The Science Behind Car Alarms

The Science Behind Car Alarms

For most people, their car is one of their most valuable possessions. This is the very reason why cars have always been a target for thieves. In fact, the first car theft was documented in 1896, which is a decade after the invention of gas-powered cars.

Aside from this, there are also studies that claim that in the United States one car gets broken into by thieves every 20 seconds.

With these findings, it is not surprising that many car owners also invest in buying alarm systems no matter how expensive they can be. Today, it is normal for every car to be equipped with these advanced sensors with blaring sirens and remote activation technology.

But have you ever wonder how car alarm systems work? What are the other things that this sophisticated car accessory can do?

In this article, you learn about modern car alarms and find out how advanced and elaborate can they be. You will be amazed at how expert car thieves still find a way to get past them too.

The Basic Function of Car Alarms: The Science Behind Car Alarms

If you want to understand how car alarm systems work you should start with their basic functions. In its simplest form, a car alarm is made with one or more sensors that are connected to a device or siren.

The first versions of this technology were often found on the driver’s door. There is a wired switch that is connected to the siren so that when someone breaks in or opens the door, the siren will sound. This system is simple because you only need a switch, some wires and a siren to make it.

As time went on, car alarm manufacturers started to implement innovative features for modern cars. Car alarms these days contain more than just sensors. They can also do the following:

  • Detect motions using different kinds of sensor including switches, pressure sensors, and more
  • Provide a variety of sound or siren options so that you can choose a distinct sound for when your car alarm sounds
  • Allow wireless control from a key fob through a radio receiver
  • Continue operating even when the main battery gets disconnected through the help of an auxiliary battery

Aside from these, there is also what they call the “brain of the system” that is responsible for monitoring every feature and activating the alarm. The brain is just a small computer but it has the ability to control advanced features or functions.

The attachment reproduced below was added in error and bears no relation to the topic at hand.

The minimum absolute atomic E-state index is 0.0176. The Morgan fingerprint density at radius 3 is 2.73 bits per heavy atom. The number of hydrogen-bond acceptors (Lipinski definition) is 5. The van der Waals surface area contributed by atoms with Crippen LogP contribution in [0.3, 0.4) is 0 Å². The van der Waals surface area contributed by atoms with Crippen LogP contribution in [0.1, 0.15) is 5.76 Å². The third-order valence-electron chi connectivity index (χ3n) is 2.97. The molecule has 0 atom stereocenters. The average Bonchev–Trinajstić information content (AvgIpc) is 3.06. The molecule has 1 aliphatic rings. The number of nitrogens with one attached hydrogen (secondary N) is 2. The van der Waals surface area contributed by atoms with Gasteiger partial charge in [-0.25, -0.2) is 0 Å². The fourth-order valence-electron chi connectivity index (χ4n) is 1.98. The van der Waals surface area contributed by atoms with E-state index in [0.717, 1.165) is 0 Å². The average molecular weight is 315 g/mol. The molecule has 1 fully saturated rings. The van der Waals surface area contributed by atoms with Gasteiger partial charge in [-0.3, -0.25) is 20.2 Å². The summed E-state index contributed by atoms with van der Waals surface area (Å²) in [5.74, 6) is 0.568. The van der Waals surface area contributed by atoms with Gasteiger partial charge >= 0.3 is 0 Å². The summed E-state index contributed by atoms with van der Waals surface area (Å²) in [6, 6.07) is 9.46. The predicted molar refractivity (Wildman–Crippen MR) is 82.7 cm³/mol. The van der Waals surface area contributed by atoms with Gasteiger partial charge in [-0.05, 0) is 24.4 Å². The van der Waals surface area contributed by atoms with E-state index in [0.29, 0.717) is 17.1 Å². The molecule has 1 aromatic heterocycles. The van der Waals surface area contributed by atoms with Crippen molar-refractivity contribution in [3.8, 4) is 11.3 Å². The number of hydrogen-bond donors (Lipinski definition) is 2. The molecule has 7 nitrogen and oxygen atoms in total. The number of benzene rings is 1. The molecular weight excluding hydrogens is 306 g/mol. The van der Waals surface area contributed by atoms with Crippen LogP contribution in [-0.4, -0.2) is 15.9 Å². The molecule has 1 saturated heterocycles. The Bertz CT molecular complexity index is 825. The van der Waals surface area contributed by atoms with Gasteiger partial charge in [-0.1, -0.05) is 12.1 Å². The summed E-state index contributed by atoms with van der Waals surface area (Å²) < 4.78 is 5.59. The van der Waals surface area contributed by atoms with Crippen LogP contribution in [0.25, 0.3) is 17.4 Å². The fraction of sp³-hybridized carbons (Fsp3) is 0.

It closes the switch for alarm devices such as the horn, headlights and siren when the switches that activate sensing devices are turned on or off.

In many cases, security systems vary in the kind of sensors and how they are connected to the brain.

How Do Car Alarms Prevent Robberies?

Manufacturers know that thieves will still break in regardless of what type of car alarm you may have. To add an extra protective layer for owners, they have added other alarm features that use not just the car’s main battery but other backup power sources as well.

This way, when a thief cuts off the main power source by clipping battery cables, the backup battery will kick in.

The act of cutting the power is a possible indication of an intruder. Thus, the brain will be triggered to sound the alarm.

Basic Parts

Door sensors

Door sensors are a basic element or part of a car alarm system that normally use a switching mechanism that is already built into the car doors.

Opening the door or the trunk of an ordinary car will turn on the inside lights. Meanwhile, opening the same parts of a fully protected car triggers the alarm system.

Shock sensors

Shock sensors work in a very simple way. When something or someone hits or moves your car, the sensor automatically sends a signal to the brain.

It will indicate the intensity or shock level of the motion. The brain will then assess the severity and signal a warning horn beep or full-scale alarm.

Window and pressure sensors

These sensors detect breaking glass through measuring air-pressure variations or fluctuations and converting the pattern into a fluctuating electrical current. Once the microphone detects the distinctive sound frequency of breaking glass, it sends a signal to the brain.

Click here to add a comment

Leave a comment: